James says once he started his business he also started working on his own terms.
"I don't have a hobby, I work. My work is my hobby because I like what I do," he says.
"Why would you want to do something that you're not enjoying? Mondays don't suck, your life sucks."
Despite being - as he puts it - young and dumb, James seems to have had a good business sense from the beginning.
From 2010, he built Fortify Financial up from scratch with no debt - one client at a time. His clients were based on the Central Coast and mostly upper working class, self-employed, business owners.
He kept the business lean, with minimal staff and operation costs in order to maximise his own freedom.
James jokes that there were times he'd pretend he had a meeting and go home and watch Netflix, and that was OK because it was his own business and he'd set it up in such a way that he didn't have to watch over every little thing.
"There were close to 250 clients and I had met all of them and had a good relationship with all those clients," James says.
"So when I wanted to transition into the online space I couldn't just throw the keys away to another business. For me it was about finding the right company to partner with that had the same philosophies so that I could still be active in the business."
That's why he chose to merge his business with IMFG Complete Wealth instead of outright selling.
Now that the businesses have merged, James works with about 10 clients personally.
He describes his perfect client as someone who values his advice and is willing to pay, and that's exactly the kind of client he has now.
"I wanted to stay in the game," James says of choosing to keep some clients as the podcast took off. "And also they're really good people to work with - they value advice and they're low maintenance. They're great people."
The decision to minimise the time he spent with individual clients was deliberate and happened after James discovered that one-to-many general advice was something he could do well and something the market needed.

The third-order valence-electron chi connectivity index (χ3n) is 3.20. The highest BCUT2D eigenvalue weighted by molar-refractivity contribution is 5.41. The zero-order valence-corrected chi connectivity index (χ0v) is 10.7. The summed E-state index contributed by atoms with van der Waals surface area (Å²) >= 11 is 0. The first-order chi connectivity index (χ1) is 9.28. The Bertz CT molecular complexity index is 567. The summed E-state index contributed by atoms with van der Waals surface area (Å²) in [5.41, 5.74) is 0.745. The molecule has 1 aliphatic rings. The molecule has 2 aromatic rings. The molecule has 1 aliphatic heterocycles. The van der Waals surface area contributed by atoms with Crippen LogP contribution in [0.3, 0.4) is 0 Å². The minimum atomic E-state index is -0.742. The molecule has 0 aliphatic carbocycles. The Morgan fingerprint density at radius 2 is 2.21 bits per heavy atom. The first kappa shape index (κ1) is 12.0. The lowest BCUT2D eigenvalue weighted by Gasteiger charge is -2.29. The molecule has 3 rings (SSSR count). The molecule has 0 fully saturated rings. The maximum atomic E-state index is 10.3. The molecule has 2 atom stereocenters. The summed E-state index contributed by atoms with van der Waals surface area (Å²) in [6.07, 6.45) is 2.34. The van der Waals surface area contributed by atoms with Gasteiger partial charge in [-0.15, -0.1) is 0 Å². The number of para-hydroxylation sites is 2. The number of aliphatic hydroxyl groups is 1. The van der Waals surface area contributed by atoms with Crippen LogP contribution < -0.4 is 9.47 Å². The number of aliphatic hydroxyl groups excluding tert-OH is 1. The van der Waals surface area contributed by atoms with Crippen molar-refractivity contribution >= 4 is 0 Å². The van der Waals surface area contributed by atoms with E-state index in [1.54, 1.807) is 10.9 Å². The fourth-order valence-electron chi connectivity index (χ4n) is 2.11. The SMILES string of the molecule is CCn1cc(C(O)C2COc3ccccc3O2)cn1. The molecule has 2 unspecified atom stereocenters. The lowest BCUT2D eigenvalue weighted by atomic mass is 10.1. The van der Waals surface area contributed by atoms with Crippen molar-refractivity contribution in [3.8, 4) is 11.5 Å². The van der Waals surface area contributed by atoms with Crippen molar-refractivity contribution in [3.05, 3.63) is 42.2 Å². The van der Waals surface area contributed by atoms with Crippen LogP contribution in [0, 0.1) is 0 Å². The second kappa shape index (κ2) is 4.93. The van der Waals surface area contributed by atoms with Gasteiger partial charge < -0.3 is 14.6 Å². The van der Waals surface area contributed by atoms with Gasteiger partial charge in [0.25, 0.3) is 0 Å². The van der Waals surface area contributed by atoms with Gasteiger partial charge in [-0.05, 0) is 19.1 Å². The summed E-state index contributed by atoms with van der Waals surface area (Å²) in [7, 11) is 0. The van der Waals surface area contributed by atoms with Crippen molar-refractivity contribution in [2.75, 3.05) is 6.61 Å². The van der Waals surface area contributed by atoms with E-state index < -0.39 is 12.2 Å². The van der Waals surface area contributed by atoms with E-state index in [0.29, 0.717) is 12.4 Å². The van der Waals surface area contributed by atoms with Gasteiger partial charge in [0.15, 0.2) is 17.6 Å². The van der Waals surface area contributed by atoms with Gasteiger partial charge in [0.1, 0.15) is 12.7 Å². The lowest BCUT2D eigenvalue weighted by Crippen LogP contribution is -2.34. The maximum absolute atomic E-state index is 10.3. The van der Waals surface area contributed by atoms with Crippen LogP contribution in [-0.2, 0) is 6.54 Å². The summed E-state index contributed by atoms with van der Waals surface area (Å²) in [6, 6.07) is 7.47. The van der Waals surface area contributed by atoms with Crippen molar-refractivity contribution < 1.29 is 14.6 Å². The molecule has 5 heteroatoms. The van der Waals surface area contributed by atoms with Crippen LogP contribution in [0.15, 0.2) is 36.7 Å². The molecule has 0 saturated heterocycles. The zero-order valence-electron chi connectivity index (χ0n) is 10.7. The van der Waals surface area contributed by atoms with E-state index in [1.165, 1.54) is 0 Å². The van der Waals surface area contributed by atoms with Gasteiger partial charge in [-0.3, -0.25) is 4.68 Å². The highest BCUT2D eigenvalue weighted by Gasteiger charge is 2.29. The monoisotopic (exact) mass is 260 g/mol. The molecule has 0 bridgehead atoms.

"What had happened was my friends and friends of friends would ask for help with their money and I'd sit down with them and do a budget or whatever for them. Then I started doing seminars on the Central Coast where I live and I would charge people because I wanted buy in. If people pay for something they'll value it," James says.
"It got to the point where I was sick and tired of repeating myself so that's why I made the online course for cash-flow and budgeting."
That original online course came from James being sick of sitting down and coaching people, the podcast is almost a natural extension of that.
He says the success of the podcast is partly down to what already existed in the market.
"When I started My Millennial Money there was no good quality Australian personal finance content out there," James says.
But, James also positioned the podcast as a comedy show - understanding many people have a niggling feeling they want to sort out or better understand their finances but aren't necessarily going to go searching for the answers in the business section of Spotify.
My Millennial Money has now expanded to include My Millennial Money: Property.
The new podcast sees James join regular co-host John Pidgeon to address aspiring property investors.
It seems that once again, James has spotted a gap in the market.
Since the Australian love of property is famously unwavering, it's likely he's onto another good thing.
While the property podcast is set to speak to millennials who want to break into the property market or invest in property wisely, James has also launched a podcast for a whole new demographic.
Gen Z Money launched at the start of August and is aimed at people under 24 years old.
James says the podcast came about after he recorded a couple of episodes of My Millennial Money with 19 and 20 year olds and found that they had a radically different mindset to millennials. So much so, he couldn't even use the episodes.
"The issues facing Gen Z are so different that I didn't want to abuse my existing audience," he says.
The episodes James has already recorded for Gen Z deal with a wide range of topics from going on university exchange to wanting to start a business at 20 years old and needing to find the best business account.
James says of the Gen Z mindset: "They have grown up with technology and getting everything instantly. So they're used to getting what they want, and I don't mean that in an arrogant way but in a way where when they want to start a business at 20 years old they don't see why they shouldn't."
It's plain to see that in switching his focus to general advice James has applied the kind of ambition that allowed his first business to grow so quickly.
And, for all his talk of expensive kettles, James is still passionate about giving back.
My Millennial Money has partnered with the anti-slavery charity A21 and James will tell anyone who'll listen that it never hurts to be generous.
"My generosity can offend people," he says.
It all goes back to James' belief that while he's given away a portion of every paycheque, he's never been any poorer for it.
"If you're just saving all your money you're not going to be nice to be around. You're a pain in the arse. You need balance. That's what I preach - for lack of a better word - on the podcast."